Fidelity Investments recently announced it is making a Bitcoin account available as an investment option for 401(k) plans, fueling a debate about cryptocurrencies and fiduciary responsibilities under ERISA.
In what might have been a preemptive strike, the Employee Benefit Security Administration (EBSA) of the Department of Labor — the agency charged with enforcement for Title I of ERISA — weighed in with its analysis on the issue shortly before the Fidelity announcement. EBSA Compliance Assistance Release No. 2022-1, March 10, 2022. EBSA is, at best, skeptical about cryptocurrency as a 401(k) plan investment option, citing among other concerns cryptocurrency’s volatility and what EBSA says is cryptocurrency’s vulnerability to fraud and theft. Perhaps more relevant to plan fiduciaries than what the Release says about possible fiduciary considerations is what EBSA had to say about EBSA’s enforcement position. Presumably in an effort to chill enthusiasm for cryptocurrency as a 401(k) option, EBSA warns that “EBSA expects to conduct an investigative program aimed at plans that offer participant investments in cryptocurrencies and related products, and to take appropriate action to protect the interests of plan participants and beneficiaries with respect to these investments.”
Fidelity has been vocal in defending its decision to offer Bitcoin as a 401(k) investment option. The news media has reported that Fidelity has met with EBSA officials in order to address EBSA’s concerns but, according to the media reports, EBSA remains unconvinced.
The subject is a complicated one. The landscape for measuring fiduciary conduct when selecting investment offerings in a 401(k) plan changed in an important way with the Supreme Court’s January 2022 decision in Hughes v. Northwestern University. Other issues implicated in the cryptocurrency/401(k) debate include:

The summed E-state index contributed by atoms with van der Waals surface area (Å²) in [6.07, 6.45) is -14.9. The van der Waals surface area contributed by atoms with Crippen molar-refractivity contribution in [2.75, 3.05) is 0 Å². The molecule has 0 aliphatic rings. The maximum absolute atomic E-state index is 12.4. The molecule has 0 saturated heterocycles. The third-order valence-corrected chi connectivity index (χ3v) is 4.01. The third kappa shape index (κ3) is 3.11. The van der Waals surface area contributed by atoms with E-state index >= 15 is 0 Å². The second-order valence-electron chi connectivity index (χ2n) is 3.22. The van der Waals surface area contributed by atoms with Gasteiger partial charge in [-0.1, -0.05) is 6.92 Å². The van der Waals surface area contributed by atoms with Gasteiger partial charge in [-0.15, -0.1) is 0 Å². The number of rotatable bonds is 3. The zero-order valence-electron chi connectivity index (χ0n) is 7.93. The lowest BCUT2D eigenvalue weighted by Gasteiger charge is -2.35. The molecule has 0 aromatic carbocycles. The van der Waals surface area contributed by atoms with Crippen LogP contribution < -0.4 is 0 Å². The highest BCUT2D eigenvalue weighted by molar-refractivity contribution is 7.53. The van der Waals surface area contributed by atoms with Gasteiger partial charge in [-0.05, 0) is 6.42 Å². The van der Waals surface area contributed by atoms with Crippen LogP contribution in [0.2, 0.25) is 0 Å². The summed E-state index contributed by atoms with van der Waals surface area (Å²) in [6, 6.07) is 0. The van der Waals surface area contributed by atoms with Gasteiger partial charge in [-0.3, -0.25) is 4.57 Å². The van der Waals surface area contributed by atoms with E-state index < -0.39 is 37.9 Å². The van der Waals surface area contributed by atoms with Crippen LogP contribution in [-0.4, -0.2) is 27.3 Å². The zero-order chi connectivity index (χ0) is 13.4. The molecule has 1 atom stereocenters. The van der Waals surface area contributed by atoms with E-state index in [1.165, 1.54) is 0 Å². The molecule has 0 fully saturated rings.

- Compliance with ERISA §404(c), which generally limits fiduciary exposure when a participant directs an investment, but subject to certain requirements that might be challenging for a cryptocurrency account to meet.
- The management fees associated with a cryptocurrency account, and whether those fees may be considered excessive when compared to the investment management fees for other investments.
- Valuation issues, particularly for purposes of meeting the plan’s Form 5500 annual reporting requirements.
- Whether having a cryptocurrency account might make the plan a more attractive target for plaintiff ERISA class action attorneys.
- Possible fiduciary liability insurance issues.
- The fiduciary implications of including a cryptocurrency option through a self-directed brokerage window rather than as a core fund offering.
There is no doubt that cryptocurrency has been a hot topic in recent years, and now that hot topic has moved into the 401(k) arena.
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